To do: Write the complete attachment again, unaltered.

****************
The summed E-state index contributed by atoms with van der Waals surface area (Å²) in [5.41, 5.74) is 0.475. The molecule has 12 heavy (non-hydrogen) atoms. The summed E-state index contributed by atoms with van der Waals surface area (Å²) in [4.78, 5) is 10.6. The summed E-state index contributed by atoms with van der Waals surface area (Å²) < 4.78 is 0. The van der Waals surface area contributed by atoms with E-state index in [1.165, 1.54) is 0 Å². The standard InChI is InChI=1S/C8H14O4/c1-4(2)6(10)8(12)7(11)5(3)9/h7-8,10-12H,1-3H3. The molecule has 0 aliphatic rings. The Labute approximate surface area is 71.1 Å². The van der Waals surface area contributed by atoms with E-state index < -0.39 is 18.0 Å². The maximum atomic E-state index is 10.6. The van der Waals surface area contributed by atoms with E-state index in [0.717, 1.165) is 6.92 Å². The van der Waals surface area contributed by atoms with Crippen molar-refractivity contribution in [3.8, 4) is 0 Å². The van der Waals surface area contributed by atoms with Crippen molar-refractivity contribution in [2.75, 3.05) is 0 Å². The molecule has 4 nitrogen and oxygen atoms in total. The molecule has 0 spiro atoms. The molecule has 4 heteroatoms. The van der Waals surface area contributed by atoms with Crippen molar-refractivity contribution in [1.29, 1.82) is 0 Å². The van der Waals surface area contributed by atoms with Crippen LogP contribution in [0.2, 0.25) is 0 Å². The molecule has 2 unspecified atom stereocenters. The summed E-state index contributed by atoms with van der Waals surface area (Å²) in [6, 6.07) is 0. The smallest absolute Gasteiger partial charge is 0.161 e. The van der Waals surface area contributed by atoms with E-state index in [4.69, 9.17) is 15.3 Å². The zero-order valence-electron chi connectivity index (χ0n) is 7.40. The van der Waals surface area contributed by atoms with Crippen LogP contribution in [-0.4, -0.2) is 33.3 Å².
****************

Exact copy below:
The summed E-state index contributed by atoms with van der Waals surface area (Å²) in [5.41, 5.74) is 0.475. The molecule has 12 heavy (non-hydrogen) atoms. The summed E-state index contributed by atoms with van der Waals surface area (Å²) in [4.78, 5) is 10.6. The summed E-state index contributed by atoms with van der Waals surface area (Å²) < 4.78 is 0. The van der Waals surface area contributed by atoms with E-state index in [1.165, 1.54) is 0 Å². The standard InChI is InChI=1S/C8H14O4/c1-4(2)6(10)8(12)7(11)5(3)9/h7-8,10-12H,1-3H3. The molecule has 0 aliphatic rings. The Labute approximate surface area is 71.1 Å². The van der Waals surface area contributed by atoms with E-state index < -0.39 is 18.0 Å². The maximum atomic E-state index is 10.6. The van der Waals surface area contributed by atoms with E-state index in [0.717, 1.165) is 6.92 Å². The van der Waals surface area contributed by atoms with Crippen molar-refractivity contribution in [3.8, 4) is 0 Å². The van der Waals surface area contributed by atoms with Crippen molar-refractivity contribution in [2.75, 3.05) is 0 Å². The molecule has 4 nitrogen and oxygen atoms in total. The molecule has 0 spiro atoms. The molecule has 4 heteroatoms. The van der Waals surface area contributed by atoms with Crippen molar-refractivity contribution in [1.29, 1.82) is 0 Å². The van der Waals surface area contributed by atoms with Crippen LogP contribution in [0.2, 0.25) is 0 Å². The molecule has 2 unspecified atom stereocenters. The summed E-state index contributed by atoms with van der Waals surface area (Å²) in [6, 6.07) is 0. The smallest absolute Gasteiger partial charge is 0.161 e. The van der Waals surface area contributed by atoms with E-state index in [4.69, 9.17) is 15.3 Å². The zero-order valence-electron chi connectivity index (χ0n) is 7.40. The van der Waals surface area contributed by atoms with Crippen LogP contribution in [-0.4, -0.2) is 33.3 Å².